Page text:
Mr. Alexander said the program was also open to fraud, with applicants achieving residency but staying in their own country.

“It just wasn’t working,” he said.

Politicians from the opposition New Democratic Party have accused Prime MinisterStephen Harper

‘s Conservative Party of tilting policy back to benefit European nationalities such as the British and French, whose immigrants once predominated. The government has scoffed at the suggestion, saying Asians and Middle Easterners still make up the majority of newcomers.

Concern over China’s waning interest in Canadian investment has been building since 2012, when the government said it was stopping state-owned acquisitions of oil-sands assets following Chinese oil giant’s Cnooc Ltd. 0883.HK -2.16% US$15.1 billion for Nexen Inc. and a bid by a Malaysian state-owned oil for another Canadian energy asset.

Last year, Chinese buyers spent just US$439 million in Canada, barely 2% of their investment in 2012, according to Dealogic. Chinese investment in the U.S., meanwhile, almost doubled to US$12.2 billion over the period, and increased by 13% to US$10.2 billion in Australia. Chinese executives say that concerns over State Owned Enterprises are based on a misinterpretation of their motives and organization.

Canada has long relied on foreign investment to help it develop its mineral and oil reserves and the government says it needs some 650 billion Canadian dollars ($657.5 billion) over a 10-year period to develop its energy resources.

“There is a feeling in China that Canada needs a better understanding for SOEs,” said Jerry Xie, executive vice president of China Gold International Resources Ltd., the Canadian-based unit of state-owned China National Gold.

Mr. Alexander said that the investment numbers were lower in 2013 because of the large size of the Chinese and Malaysian deals and because resource deals fell off in general.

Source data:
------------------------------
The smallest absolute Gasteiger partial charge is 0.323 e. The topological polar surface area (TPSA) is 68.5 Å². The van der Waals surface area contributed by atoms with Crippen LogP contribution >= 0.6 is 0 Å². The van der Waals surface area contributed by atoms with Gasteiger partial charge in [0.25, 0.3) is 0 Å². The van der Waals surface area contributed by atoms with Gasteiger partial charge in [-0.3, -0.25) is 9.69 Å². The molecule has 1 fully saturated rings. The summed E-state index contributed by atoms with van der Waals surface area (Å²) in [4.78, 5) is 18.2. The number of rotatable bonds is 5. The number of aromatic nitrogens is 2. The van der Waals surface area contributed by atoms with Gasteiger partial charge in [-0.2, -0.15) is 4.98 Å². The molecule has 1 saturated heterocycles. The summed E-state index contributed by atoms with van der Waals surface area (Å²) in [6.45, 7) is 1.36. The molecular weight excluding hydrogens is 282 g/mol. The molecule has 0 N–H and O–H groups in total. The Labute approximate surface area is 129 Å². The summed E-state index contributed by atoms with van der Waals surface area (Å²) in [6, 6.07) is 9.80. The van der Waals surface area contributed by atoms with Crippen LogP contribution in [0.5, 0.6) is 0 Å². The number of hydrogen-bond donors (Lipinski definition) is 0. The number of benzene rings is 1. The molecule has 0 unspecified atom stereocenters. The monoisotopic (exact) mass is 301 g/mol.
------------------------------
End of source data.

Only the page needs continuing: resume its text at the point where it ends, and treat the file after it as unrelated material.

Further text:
About bambooinnovator
Kee Koon Boon (“KB”) is the co-founder and director of HERO Investment Management which provides specialized fund management and investment advisory services to the ARCHEA Asia HERO Innovators Fund (, the only Asian SMID-cap tech-focused fund in the industry. KB is an internationally featured investor rooted in the principles of value investing for over a decade as a fund manager and analyst in the Asian capital markets who started his career at a boutique hedge fund in Singapore where he was with the firm since 2002 and was also part of the core investment committee in significantly outperforming the index in the 10-year-plus-old flagship Asian fund. He was also the portfolio manager for Asia-Pacific equities at Korea’s largest mutual fund company. Prior to setting up the H.E.R.O. Innovators Fund, KB was the Chief Investment Officer & CEO of a Singapore Registered Fund Management Company (RFMC) where he is responsible for listed Asian equity investments. KB had taught accounting at the Singapore Management University (SMU) as a faculty member and also pioneered the 15-week course on Accounting Fraud in Asia as an official module at SMU. KB remains grateful and honored to be invited by Singapore’s financial regulator Monetary Authority of Singapore (MAS) to present to their top management team about implementing a world’s first fact-based forward-looking fraud detection framework to bring about benefits for the capital markets in Singapore and for the public and investment community. KB also served the community in sharing his insights in writing articles about value investing and corporate governance in the media that include Business Times, Straits Times, Jakarta Post, Manual of Ideas, Investopedia, TedXWallStreet. He had also presented in top investment, banking and finance conferences in America, Italy, Sydney, Cape Town, HK, China. He has trained CEOs, entrepreneurs, CFOs, management executives in business strategy & business model innovation in Singapore, HK and China.